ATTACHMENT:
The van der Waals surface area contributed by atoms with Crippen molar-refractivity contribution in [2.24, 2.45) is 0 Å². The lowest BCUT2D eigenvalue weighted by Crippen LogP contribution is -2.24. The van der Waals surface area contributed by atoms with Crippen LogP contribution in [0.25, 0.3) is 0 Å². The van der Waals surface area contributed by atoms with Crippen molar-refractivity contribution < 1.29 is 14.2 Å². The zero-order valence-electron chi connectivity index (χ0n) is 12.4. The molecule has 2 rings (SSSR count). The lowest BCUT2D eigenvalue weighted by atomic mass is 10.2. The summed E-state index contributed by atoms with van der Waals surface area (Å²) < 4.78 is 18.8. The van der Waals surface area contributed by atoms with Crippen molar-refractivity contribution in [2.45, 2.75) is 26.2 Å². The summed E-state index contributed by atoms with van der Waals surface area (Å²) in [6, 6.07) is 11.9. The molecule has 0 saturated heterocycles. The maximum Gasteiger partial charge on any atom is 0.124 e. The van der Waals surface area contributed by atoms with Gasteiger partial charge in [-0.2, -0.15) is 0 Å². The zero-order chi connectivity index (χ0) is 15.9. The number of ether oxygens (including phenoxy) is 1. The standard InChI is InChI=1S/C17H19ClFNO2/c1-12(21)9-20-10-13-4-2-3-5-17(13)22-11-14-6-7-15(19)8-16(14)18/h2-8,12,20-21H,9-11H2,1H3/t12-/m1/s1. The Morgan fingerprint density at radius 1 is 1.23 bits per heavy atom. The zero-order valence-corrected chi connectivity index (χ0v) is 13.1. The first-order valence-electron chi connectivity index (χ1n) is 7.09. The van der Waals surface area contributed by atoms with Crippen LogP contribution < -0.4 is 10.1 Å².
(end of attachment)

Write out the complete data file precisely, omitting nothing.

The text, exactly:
The van der Waals surface area contributed by atoms with Crippen molar-refractivity contribution in [2.24, 2.45) is 0 Å². The lowest BCUT2D eigenvalue weighted by Crippen LogP contribution is -2.24. The van der Waals surface area contributed by atoms with Crippen LogP contribution in [0.25, 0.3) is 0 Å². The van der Waals surface area contributed by atoms with Crippen molar-refractivity contribution < 1.29 is 14.2 Å². The zero-order valence-electron chi connectivity index (χ0n) is 12.4. The molecule has 2 rings (SSSR count). The lowest BCUT2D eigenvalue weighted by atomic mass is 10.2. The summed E-state index contributed by atoms with van der Waals surface area (Å²) < 4.78 is 18.8. The van der Waals surface area contributed by atoms with Crippen molar-refractivity contribution in [2.45, 2.75) is 26.2 Å². The summed E-state index contributed by atoms with van der Waals surface area (Å²) in [6, 6.07) is 11.9. The molecule has 0 saturated heterocycles. The maximum Gasteiger partial charge on any atom is 0.124 e. The van der Waals surface area contributed by atoms with Gasteiger partial charge in [-0.2, -0.15) is 0 Å². The zero-order chi connectivity index (χ0) is 15.9. The number of ether oxygens (including phenoxy) is 1. The standard InChI is InChI=1S/C17H19ClFNO2/c1-12(21)9-20-10-13-4-2-3-5-17(13)22-11-14-6-7-15(19)8-16(14)18/h2-8,12,20-21H,9-11H2,1H3/t12-/m1/s1. The Morgan fingerprint density at radius 1 is 1.23 bits per heavy atom. The zero-order valence-corrected chi connectivity index (χ0v) is 13.1. The first-order valence-electron chi connectivity index (χ1n) is 7.09. The van der Waals surface area contributed by atoms with Crippen LogP contribution < -0.4 is 10.1 Å².